The GTI's story has all the right elements and historical markers to make it the stuff of automotive legend. The GTI needs no real introduction, as these three letters are synonymous with Volkswagen even though a number of other car manufacturers have used them on some of their products.
I am myself an un-closeted massive fan of the GTI, although I've never owned one myself. I have, however always coveted one... I do own a Jetta GLI, which is the sedan version of the GTI.
Essentially, I love me an old school Volkswagen, and as I looked around for data on the GTI and its history, I came across a few interesting nuggets I thought I'd share.
- The Golf was first introduced in 1975 and was based on the Audi K7.
- The first Golf GTI was launched in 1976.
- A Rabbit "GTI" was available in North America in 1979, but was nothing more than a sticker package without go-faster bits.
- The real Rabbit GTI came to North America for the first time in 1983. I want one. Yes, you do need to know this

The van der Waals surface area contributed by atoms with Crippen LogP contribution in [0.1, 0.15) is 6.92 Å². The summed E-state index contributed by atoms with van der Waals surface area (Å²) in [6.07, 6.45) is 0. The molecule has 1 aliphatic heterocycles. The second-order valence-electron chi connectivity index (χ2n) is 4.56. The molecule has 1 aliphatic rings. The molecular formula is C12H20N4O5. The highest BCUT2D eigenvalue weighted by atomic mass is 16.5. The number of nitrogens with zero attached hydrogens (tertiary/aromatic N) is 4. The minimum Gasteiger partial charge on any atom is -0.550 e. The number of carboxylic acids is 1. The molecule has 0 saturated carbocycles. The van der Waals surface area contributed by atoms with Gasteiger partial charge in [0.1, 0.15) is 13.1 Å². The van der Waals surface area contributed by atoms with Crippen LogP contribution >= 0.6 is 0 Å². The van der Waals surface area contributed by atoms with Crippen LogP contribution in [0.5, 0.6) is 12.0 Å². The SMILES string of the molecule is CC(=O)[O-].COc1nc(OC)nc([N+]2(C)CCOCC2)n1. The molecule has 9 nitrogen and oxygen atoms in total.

- In 1983, a brand new Rabbit GTI retailed for $7,990 USD. A 1992 GTI sported a $13,910 USD sticker price or a 74% increase. Then, (wait for it...) a 1995 GTI VR6 could be had for $22,225 USD or a near 60% increase over the MK2!
- Thankfully, horsepower numbers have risen exponentially, as well. MK1: 90 hp. MK2: 134 hp. MK3: 172 hp.
- The new 2015 GTI is the most powerful production GTI, ever. The Golf R is on another level.
- The MK7 GTI is 15mm lower than the same generation Golf.
- The MK4 GTI began the trend that now finds the GTI more appealing to a broader number of car buyers as opposed to being reserved for the few, the proud, the diehard GTI enthusiasts.
- The MK3 (1994-'99) GTI has the lowest production numbers at 28,115 units. So far, the MK2 (1985-'92) has the highest, at 66,223. Roughly 35,000 examples of the MK1 (1983-'84) GTI were sold. These are US sales figures. For those who want more data: MK4 (1998-2004) 60,995, MK5 (2006-'09) 46,558, MK6 (2010-'14) 63,016.